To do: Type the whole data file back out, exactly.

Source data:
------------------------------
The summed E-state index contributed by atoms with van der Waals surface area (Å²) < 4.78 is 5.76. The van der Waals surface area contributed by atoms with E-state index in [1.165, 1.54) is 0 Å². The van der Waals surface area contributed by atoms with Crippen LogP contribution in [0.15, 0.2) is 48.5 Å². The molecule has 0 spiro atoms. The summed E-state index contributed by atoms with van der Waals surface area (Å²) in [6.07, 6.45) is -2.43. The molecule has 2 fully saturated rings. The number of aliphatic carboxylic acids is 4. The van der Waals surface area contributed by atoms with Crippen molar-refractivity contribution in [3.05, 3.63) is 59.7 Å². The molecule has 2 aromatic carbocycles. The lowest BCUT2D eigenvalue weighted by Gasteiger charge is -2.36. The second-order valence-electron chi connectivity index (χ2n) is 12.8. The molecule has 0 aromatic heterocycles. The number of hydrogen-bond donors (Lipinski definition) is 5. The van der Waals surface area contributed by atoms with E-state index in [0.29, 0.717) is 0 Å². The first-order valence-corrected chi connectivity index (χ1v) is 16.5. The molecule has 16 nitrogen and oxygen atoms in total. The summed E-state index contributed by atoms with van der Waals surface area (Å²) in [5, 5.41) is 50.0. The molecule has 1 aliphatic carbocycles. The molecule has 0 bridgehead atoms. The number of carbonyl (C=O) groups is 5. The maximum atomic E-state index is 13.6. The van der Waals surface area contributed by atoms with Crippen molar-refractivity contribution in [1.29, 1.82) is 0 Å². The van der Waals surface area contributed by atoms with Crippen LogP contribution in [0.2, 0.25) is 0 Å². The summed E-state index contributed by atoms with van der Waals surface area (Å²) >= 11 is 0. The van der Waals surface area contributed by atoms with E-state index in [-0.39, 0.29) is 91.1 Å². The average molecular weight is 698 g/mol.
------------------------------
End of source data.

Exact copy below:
The summed E-state index contributed by atoms with van der Waals surface area (Å²) < 4.78 is 5.76. The van der Waals surface area contributed by atoms with E-state index in [1.165, 1.54) is 0 Å². The van der Waals surface area contributed by atoms with Crippen LogP contribution in [0.15, 0.2) is 48.5 Å². The molecule has 0 spiro atoms. The summed E-state index contributed by atoms with van der Waals surface area (Å²) in [6.07, 6.45) is -2.43. The molecule has 2 fully saturated rings. The number of aliphatic carboxylic acids is 4. The van der Waals surface area contributed by atoms with Crippen molar-refractivity contribution in [3.05, 3.63) is 59.7 Å². The molecule has 2 aromatic carbocycles. The lowest BCUT2D eigenvalue weighted by Gasteiger charge is -2.36. The second-order valence-electron chi connectivity index (χ2n) is 12.8. The molecule has 0 aromatic heterocycles. The number of hydrogen-bond donors (Lipinski definition) is 5. The van der Waals surface area contributed by atoms with E-state index in [0.29, 0.717) is 0 Å². The first-order valence-corrected chi connectivity index (χ1v) is 16.5. The molecule has 16 nitrogen and oxygen atoms in total. The summed E-state index contributed by atoms with van der Waals surface area (Å²) in [5, 5.41) is 50.0. The molecule has 1 aliphatic carbocycles. The molecule has 0 bridgehead atoms. The number of carbonyl (C=O) groups is 5. The maximum atomic E-state index is 13.6. The van der Waals surface area contributed by atoms with Crippen molar-refractivity contribution in [1.29, 1.82) is 0 Å². The van der Waals surface area contributed by atoms with Crippen LogP contribution in [0.2, 0.25) is 0 Å². The summed E-state index contributed by atoms with van der Waals surface area (Å²) >= 11 is 0. The van der Waals surface area contributed by atoms with E-state index in [-0.39, 0.29) is 91.1 Å². The average molecular weight is 698 g/mol.